There might be a need occasionally to generate sequences of random numbers in your real-world programs. While there is a special class in Java to deal just with that —
java.util.Random — it’s not cryptographically strong, and the numbers chosen are not completely random because a definite mathematical algorithm (based on Donald E. Knuth’s subtractive random number generator algorithm) is used to select them. Therefore it is not safe to use this class for tasks that require high level of security, like creating a random password, for example.
Fortunately, there’s another, much more cryptographically strong random number generator provided with every Java Runtime Environment by default. It can be accessed via the
java.security.SecureRandom class, which is a subclass of class
Random mentioned above. That means that you can use it the same way you did when you used the generator implemented by the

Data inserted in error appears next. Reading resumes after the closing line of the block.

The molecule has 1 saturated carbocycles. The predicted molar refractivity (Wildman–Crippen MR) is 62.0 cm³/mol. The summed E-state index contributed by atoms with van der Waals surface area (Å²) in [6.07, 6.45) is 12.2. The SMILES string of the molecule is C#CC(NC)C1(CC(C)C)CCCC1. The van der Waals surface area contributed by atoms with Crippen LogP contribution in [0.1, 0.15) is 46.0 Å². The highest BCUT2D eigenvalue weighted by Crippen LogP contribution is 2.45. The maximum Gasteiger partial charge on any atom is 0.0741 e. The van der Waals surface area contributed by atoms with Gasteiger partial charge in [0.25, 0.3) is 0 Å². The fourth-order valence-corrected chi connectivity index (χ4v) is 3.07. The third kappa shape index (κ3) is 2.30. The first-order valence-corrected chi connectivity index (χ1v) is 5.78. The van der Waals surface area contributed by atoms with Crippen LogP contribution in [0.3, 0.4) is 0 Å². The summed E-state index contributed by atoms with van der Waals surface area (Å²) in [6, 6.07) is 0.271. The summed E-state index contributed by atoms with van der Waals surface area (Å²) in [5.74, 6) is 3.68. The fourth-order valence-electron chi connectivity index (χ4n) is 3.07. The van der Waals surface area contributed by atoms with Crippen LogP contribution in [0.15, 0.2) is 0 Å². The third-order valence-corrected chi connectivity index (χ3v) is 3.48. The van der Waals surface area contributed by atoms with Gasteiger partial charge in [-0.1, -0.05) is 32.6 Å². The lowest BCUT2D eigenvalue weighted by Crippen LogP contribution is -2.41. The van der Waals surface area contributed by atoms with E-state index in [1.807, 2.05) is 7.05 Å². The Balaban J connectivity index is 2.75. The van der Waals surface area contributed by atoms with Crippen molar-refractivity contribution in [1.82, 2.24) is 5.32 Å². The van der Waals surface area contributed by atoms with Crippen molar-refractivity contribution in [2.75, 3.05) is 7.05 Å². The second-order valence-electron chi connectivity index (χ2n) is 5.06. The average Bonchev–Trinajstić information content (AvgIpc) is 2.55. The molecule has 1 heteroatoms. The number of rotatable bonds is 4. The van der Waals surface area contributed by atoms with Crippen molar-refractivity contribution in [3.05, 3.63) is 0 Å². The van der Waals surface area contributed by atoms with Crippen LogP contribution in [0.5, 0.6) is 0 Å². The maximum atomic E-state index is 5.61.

Random class, it even allows you to set the random seed of your choice if it happens so that you need to repeat the sequence of numbers generated, which is good as for example the .NET equivalent —
System.Security.Cryptography.RNGCryptoServiceProvider — does not allow to do that. However, there is one or two issues that, if not addressed, might turn into real problems and cause lots of headaches. But before I describe those, let me talk you into how to start using this strong random number generator.